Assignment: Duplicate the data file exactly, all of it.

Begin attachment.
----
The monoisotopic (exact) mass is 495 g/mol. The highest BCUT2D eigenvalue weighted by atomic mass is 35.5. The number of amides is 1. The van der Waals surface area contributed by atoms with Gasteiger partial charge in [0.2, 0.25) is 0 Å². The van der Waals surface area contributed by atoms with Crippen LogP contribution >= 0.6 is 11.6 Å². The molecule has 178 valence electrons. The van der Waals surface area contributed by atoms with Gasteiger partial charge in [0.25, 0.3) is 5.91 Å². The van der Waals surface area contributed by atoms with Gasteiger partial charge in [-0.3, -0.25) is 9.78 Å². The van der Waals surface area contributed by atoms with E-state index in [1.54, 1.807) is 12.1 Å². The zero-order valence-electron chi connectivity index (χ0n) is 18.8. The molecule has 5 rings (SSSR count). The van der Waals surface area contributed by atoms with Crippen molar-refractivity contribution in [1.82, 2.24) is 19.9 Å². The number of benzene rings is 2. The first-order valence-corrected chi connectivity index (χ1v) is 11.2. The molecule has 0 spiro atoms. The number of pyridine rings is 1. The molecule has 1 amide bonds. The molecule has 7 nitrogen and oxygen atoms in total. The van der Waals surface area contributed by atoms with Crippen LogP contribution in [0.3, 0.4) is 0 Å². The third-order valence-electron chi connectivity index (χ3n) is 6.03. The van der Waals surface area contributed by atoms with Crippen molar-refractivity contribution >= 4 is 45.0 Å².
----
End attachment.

The monoisotopic (exact) mass is 495 g/mol. The highest BCUT2D eigenvalue weighted by atomic mass is 35.5. The number of amides is 1. The van der Waals surface area contributed by atoms with Gasteiger partial charge in [0.2, 0.25) is 0 Å². The van der Waals surface area contributed by atoms with Crippen LogP contribution >= 0.6 is 11.6 Å². The molecule has 178 valence electrons. The van der Waals surface area contributed by atoms with Gasteiger partial charge in [0.25, 0.3) is 5.91 Å². The van der Waals surface area contributed by atoms with Gasteiger partial charge in [-0.3, -0.25) is 9.78 Å². The van der Waals surface area contributed by atoms with E-state index in [1.54, 1.807) is 12.1 Å². The zero-order valence-electron chi connectivity index (χ0n) is 18.8. The molecule has 5 rings (SSSR count). The van der Waals surface area contributed by atoms with Crippen molar-refractivity contribution in [1.82, 2.24) is 19.9 Å². The number of benzene rings is 2. The first-order valence-corrected chi connectivity index (χ1v) is 11.2. The molecule has 0 spiro atoms. The number of pyridine rings is 1. The molecule has 1 amide bonds. The molecule has 7 nitrogen and oxygen atoms in total. The van der Waals surface area contributed by atoms with Crippen LogP contribution in [0.3, 0.4) is 0 Å². The third-order valence-electron chi connectivity index (χ3n) is 6.03. The van der Waals surface area contributed by atoms with Crippen molar-refractivity contribution >= 4 is 45.0 Å².